I think next time I will try dry crushing them in the mortar and pestle without the pre-soak since it did such a good job and just wind sift the kernels afterwards.

All up I'd estimate about 250 grams of kernels from approximately half a large colander's worth of whole seeds, which took me approximately 20 minutes to collect (plus an extra hour and a half wandering around Sydney Olympic Park plundering other bushfoods - the blueberry lilies are still fruiting!). And no, this is not rice and split peas; this is 100% lomandra!
Lomandra kernels.jpg
 

Mandy Onderwater

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Alright so I couldn't wait until tomorrow. I crushed the husks in a mortar and pestle after soaking for 48 hours - this was effective but a bit messy. I noticed that the inner kernels are so hard they don't even take a dent from the pestle, while the water-softened outer husks are easily crushed into a chunky paste. This lead to an immediate problem: how was I going to sort out the gunky, moist chaff from the kernels?

I ended up dumping the mixture in batches into a large metal bowl. After filling it half way with water, I swirled it into a vortex with my hand and tilted the bowl slightly. Then I stopped stirring, let it calm for about 2-3 seconds, and then carefully tipped the water out. The kernels sink to the bottom and rest during the 2-3 second calm, while the remnants of the husks keep swirling in the water. After repeating this many times, I ended up with a rough mixture of kernels, uncrushed whole seeds which also sink (you can't get them all in the mortar unless you are more dilligent than I was!), and a few larger husk remnants. I will let them dry out and finish sifting thechaff next weekend! Then it's milling and baking time!

I think next time I will try dry crushing them in the mortar and pestle without the pre-soak since it did such a good job and just wind sift the kernels afterwards.

All up I'd estimate about 250 grams of kernels from approximately half a large colander's worth of whole seeds, which took me approximately 20 minutes to collect (plus an extra hour and a half wandering around Sydney Olympic Park plundering other bushfoods - the blueberry lilies are still fruiting!). And no, this is not rice and split peas; this is 100% lomandra!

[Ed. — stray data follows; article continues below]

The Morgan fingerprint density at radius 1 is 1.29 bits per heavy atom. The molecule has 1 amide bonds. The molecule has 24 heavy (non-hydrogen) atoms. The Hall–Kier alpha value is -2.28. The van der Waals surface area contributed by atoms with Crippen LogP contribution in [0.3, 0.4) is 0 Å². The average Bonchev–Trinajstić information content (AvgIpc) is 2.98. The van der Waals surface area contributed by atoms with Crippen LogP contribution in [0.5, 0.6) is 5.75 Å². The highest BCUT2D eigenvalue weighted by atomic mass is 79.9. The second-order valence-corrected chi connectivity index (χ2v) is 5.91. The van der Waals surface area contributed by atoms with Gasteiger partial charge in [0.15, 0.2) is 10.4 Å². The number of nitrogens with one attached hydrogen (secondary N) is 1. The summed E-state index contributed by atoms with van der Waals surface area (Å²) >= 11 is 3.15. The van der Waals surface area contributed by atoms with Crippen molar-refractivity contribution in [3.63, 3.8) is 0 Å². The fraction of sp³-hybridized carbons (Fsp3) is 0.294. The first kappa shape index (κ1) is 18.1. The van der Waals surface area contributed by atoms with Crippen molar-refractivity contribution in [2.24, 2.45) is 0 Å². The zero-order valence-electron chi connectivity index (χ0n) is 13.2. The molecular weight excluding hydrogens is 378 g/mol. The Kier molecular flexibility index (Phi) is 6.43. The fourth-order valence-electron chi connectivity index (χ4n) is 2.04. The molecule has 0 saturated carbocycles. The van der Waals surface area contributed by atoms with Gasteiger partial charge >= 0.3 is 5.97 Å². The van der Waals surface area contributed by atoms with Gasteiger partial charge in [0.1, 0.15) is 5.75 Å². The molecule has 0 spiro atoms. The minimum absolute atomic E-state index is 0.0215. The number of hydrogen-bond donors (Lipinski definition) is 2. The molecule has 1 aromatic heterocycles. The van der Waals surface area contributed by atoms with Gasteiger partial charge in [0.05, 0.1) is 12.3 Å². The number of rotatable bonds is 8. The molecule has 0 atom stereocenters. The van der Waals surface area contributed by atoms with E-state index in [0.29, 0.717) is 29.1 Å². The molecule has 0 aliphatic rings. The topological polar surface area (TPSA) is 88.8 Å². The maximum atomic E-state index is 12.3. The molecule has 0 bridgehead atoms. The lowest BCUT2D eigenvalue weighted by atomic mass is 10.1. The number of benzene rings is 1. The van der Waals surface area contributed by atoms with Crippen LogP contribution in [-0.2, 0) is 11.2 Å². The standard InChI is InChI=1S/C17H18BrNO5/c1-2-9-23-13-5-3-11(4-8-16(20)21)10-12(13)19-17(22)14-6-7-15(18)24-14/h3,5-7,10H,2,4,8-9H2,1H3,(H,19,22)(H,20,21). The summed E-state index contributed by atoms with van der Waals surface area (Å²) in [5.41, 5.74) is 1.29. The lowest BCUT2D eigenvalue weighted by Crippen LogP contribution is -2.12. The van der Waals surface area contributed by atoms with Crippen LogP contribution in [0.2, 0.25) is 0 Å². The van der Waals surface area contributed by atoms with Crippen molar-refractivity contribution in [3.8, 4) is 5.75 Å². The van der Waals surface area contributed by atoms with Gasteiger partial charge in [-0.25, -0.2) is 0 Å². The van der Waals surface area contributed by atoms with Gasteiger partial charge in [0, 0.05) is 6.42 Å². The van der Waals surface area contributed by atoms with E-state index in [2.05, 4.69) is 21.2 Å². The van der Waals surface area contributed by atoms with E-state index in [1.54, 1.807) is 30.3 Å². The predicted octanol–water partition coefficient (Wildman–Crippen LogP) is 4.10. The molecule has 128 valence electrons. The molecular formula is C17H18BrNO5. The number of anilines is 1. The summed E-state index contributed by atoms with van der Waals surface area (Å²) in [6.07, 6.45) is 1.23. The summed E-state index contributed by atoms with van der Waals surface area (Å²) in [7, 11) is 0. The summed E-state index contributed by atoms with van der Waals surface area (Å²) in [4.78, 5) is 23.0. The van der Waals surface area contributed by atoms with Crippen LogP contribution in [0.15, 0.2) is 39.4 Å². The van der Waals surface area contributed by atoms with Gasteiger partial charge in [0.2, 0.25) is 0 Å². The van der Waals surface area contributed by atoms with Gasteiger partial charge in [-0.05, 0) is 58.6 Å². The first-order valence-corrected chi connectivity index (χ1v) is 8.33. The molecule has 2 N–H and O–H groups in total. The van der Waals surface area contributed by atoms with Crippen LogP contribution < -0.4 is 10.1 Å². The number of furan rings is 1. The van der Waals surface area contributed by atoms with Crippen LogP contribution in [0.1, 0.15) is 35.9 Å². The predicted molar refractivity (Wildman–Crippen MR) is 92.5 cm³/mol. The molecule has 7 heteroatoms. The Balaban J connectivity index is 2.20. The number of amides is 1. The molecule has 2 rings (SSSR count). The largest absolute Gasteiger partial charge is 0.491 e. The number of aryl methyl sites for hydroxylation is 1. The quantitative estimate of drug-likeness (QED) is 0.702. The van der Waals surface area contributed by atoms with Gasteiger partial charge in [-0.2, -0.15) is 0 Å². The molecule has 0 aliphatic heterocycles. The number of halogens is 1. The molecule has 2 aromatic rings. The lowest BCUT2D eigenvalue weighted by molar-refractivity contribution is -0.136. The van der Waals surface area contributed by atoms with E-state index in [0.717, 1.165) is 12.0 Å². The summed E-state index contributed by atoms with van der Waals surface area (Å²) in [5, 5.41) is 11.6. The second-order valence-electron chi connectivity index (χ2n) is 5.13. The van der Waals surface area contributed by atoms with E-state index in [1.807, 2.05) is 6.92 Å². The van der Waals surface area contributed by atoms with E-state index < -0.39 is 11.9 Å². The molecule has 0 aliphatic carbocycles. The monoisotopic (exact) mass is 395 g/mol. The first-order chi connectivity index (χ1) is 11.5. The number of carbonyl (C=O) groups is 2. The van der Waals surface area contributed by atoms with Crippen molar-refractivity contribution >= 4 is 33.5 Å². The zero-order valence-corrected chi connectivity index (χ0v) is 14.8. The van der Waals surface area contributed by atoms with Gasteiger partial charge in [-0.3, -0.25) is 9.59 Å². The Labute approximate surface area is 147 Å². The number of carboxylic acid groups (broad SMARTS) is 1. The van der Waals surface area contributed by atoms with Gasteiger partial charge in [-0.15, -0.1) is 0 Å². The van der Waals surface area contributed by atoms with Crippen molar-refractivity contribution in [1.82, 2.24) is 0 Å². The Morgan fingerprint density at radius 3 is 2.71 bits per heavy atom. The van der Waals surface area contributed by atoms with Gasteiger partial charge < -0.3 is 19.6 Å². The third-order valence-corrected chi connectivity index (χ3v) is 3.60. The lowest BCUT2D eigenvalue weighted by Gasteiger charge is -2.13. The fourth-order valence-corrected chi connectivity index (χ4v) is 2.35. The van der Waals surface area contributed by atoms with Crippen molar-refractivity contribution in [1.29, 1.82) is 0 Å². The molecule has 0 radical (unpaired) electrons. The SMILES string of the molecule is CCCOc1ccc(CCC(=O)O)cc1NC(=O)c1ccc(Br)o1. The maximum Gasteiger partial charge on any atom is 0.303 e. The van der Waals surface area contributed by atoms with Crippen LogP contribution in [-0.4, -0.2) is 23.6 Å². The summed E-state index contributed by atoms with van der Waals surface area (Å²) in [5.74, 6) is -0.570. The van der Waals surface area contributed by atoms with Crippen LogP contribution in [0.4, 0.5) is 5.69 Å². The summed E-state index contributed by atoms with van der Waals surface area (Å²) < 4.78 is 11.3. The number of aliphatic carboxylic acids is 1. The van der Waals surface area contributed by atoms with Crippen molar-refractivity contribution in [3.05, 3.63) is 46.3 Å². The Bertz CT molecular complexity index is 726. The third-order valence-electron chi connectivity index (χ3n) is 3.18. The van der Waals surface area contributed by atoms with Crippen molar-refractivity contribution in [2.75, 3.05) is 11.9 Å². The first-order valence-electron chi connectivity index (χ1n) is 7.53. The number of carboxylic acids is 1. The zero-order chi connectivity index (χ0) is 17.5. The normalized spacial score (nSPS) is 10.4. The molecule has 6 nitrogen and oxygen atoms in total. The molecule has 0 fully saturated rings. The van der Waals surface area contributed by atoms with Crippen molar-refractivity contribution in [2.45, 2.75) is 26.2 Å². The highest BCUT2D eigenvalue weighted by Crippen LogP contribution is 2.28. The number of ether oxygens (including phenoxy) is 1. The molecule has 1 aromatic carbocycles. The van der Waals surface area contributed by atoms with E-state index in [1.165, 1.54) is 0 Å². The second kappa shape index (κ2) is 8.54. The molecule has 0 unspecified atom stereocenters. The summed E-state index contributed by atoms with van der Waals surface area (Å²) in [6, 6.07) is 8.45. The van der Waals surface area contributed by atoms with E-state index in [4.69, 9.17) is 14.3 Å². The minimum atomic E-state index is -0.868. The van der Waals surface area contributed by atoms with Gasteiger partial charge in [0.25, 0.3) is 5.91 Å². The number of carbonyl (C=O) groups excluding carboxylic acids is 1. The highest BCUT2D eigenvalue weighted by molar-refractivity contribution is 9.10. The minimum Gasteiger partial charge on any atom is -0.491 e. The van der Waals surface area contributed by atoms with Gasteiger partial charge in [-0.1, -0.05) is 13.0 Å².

View attachment 6240
Awesome!
 

JP 1983

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Thank you everyone for your patience. I've been on holidays to the New England region (= Armidale) of NSW and I've got quite a bit of new material coming your way very soon.

To whet your appetities, you can start with Part 6 - Native Raspberries [LINK]

Sadly I haven't touched my lomandra seeds since my last post but I hope to get to that in the next 7 days since I've got a fair bit of free time for the next week.

And to keep the interest levels up:

Part 7 - Native Psyllium/Sago [To come!]
Part 8 - Acacia (Wattles) [To come!]
Part 9 - Banksia and Grevillia [To come!]
 

Mandy Onderwater

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Thank you everyone for your patience. I've been on holidays to the New England region (= Armidale) of NSW and I've got quite a bit of new material coming your way very soon.

To whet your appetities, you can start with Part 6 - Native Raspberries [LINK]

Sadly I haven't touched my lomandra seeds since my last post but I hope to get to that in the next 7 days since I've got a fair bit of free time for the next week.

And to keep the interest levels up:

Part 7 - Native Psyllium/Sago [To come!]
Part 8 - Acacia (Wattles) [To come!]
Part 9 - Banksia and Grevillia [To come!]
Oh yes please!
These are honestly the highlight of my day and I love showing them to my partner as well! :D